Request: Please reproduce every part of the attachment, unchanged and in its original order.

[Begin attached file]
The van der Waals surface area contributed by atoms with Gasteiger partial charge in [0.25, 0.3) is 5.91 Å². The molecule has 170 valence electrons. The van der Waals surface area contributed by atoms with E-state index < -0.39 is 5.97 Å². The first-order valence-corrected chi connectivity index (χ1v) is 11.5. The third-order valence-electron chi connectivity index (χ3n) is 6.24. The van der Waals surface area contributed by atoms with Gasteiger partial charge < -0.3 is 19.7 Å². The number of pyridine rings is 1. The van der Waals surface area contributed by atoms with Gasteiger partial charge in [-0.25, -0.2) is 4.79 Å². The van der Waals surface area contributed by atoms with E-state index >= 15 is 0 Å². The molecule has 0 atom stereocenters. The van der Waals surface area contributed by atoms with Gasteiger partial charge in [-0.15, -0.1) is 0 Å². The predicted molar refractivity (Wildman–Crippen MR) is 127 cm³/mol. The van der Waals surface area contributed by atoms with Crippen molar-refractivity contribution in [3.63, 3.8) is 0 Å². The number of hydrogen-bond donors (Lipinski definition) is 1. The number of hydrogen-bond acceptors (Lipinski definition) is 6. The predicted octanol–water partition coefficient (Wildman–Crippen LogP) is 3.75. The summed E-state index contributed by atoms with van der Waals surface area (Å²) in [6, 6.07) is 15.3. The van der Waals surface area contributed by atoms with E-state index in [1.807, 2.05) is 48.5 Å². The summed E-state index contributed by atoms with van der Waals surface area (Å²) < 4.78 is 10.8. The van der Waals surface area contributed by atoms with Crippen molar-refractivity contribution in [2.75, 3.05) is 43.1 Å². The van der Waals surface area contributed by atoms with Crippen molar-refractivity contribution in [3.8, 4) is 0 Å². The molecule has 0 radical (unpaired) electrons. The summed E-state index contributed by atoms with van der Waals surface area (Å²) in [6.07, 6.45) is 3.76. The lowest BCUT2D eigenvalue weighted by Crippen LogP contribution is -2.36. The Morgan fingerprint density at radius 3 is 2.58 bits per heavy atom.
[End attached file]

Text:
The van der Waals surface area contributed by atoms with Gasteiger partial charge in [0.25, 0.3) is 5.91 Å². The molecule has 170 valence electrons. The van der Waals surface area contributed by atoms with E-state index < -0.39 is 5.97 Å². The first-order valence-corrected chi connectivity index (χ1v) is 11.5. The third-order valence-electron chi connectivity index (χ3n) is 6.24. The van der Waals surface area contributed by atoms with Gasteiger partial charge < -0.3 is 19.7 Å². The number of pyridine rings is 1. The van der Waals surface area contributed by atoms with Gasteiger partial charge in [-0.25, -0.2) is 4.79 Å². The van der Waals surface area contributed by atoms with E-state index >= 15 is 0 Å². The molecule has 0 atom stereocenters. The van der Waals surface area contributed by atoms with Gasteiger partial charge in [-0.15, -0.1) is 0 Å². The predicted molar refractivity (Wildman–Crippen MR) is 127 cm³/mol. The van der Waals surface area contributed by atoms with Crippen molar-refractivity contribution in [3.63, 3.8) is 0 Å². The number of hydrogen-bond donors (Lipinski definition) is 1. The number of hydrogen-bond acceptors (Lipinski definition) is 6. The predicted octanol–water partition coefficient (Wildman–Crippen LogP) is 3.75. The summed E-state index contributed by atoms with van der Waals surface area (Å²) in [6, 6.07) is 15.3. The van der Waals surface area contributed by atoms with E-state index in [1.807, 2.05) is 48.5 Å². The summed E-state index contributed by atoms with van der Waals surface area (Å²) < 4.78 is 10.8. The van der Waals surface area contributed by atoms with Crippen molar-refractivity contribution in [2.75, 3.05) is 43.1 Å². The van der Waals surface area contributed by atoms with Crippen molar-refractivity contribution in [3.8, 4) is 0 Å². The molecule has 0 radical (unpaired) electrons. The summed E-state index contributed by atoms with van der Waals surface area (Å²) in [6.07, 6.45) is 3.76. The lowest BCUT2D eigenvalue weighted by Crippen LogP contribution is -2.36. The Morgan fingerprint density at radius 3 is 2.58 bits per heavy atom.